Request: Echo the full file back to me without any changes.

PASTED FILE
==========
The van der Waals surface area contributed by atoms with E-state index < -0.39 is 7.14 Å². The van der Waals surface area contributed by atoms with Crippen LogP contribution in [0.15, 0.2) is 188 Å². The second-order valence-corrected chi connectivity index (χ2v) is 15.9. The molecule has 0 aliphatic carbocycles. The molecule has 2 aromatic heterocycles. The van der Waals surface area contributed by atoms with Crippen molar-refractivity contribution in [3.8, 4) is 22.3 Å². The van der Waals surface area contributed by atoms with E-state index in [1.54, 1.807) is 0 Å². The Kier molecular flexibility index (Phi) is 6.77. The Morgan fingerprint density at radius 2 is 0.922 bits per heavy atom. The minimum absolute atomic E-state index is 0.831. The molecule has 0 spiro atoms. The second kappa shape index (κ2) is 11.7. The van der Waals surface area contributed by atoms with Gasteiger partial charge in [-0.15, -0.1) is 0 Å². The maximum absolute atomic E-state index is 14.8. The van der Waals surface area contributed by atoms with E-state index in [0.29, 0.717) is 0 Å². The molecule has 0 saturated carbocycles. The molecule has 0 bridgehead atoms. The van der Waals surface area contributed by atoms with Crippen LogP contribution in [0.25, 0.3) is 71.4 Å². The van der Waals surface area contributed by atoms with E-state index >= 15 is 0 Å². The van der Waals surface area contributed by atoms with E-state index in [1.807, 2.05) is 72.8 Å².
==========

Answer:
The van der Waals surface area contributed by atoms with E-state index < -0.39 is 7.14 Å². The van der Waals surface area contributed by atoms with Crippen LogP contribution in [0.15, 0.2) is 188 Å². The second-order valence-corrected chi connectivity index (χ2v) is 15.9. The molecule has 0 aliphatic carbocycles. The molecule has 2 aromatic heterocycles. The van der Waals surface area contributed by atoms with Crippen molar-refractivity contribution in [3.8, 4) is 22.3 Å². The van der Waals surface area contributed by atoms with E-state index in [1.54, 1.807) is 0 Å². The Kier molecular flexibility index (Phi) is 6.77. The Morgan fingerprint density at radius 2 is 0.922 bits per heavy atom. The minimum absolute atomic E-state index is 0.831. The molecule has 0 spiro atoms. The second kappa shape index (κ2) is 11.7. The van der Waals surface area contributed by atoms with Gasteiger partial charge in [-0.15, -0.1) is 0 Å². The maximum absolute atomic E-state index is 14.8. The van der Waals surface area contributed by atoms with E-state index in [0.29, 0.717) is 0 Å². The molecule has 0 saturated carbocycles. The molecule has 0 bridgehead atoms. The van der Waals surface area contributed by atoms with Crippen LogP contribution in [0.25, 0.3) is 71.4 Å². The van der Waals surface area contributed by atoms with E-state index >= 15 is 0 Å². The van der Waals surface area contributed by atoms with E-state index in [1.807, 2.05) is 72.8 Å².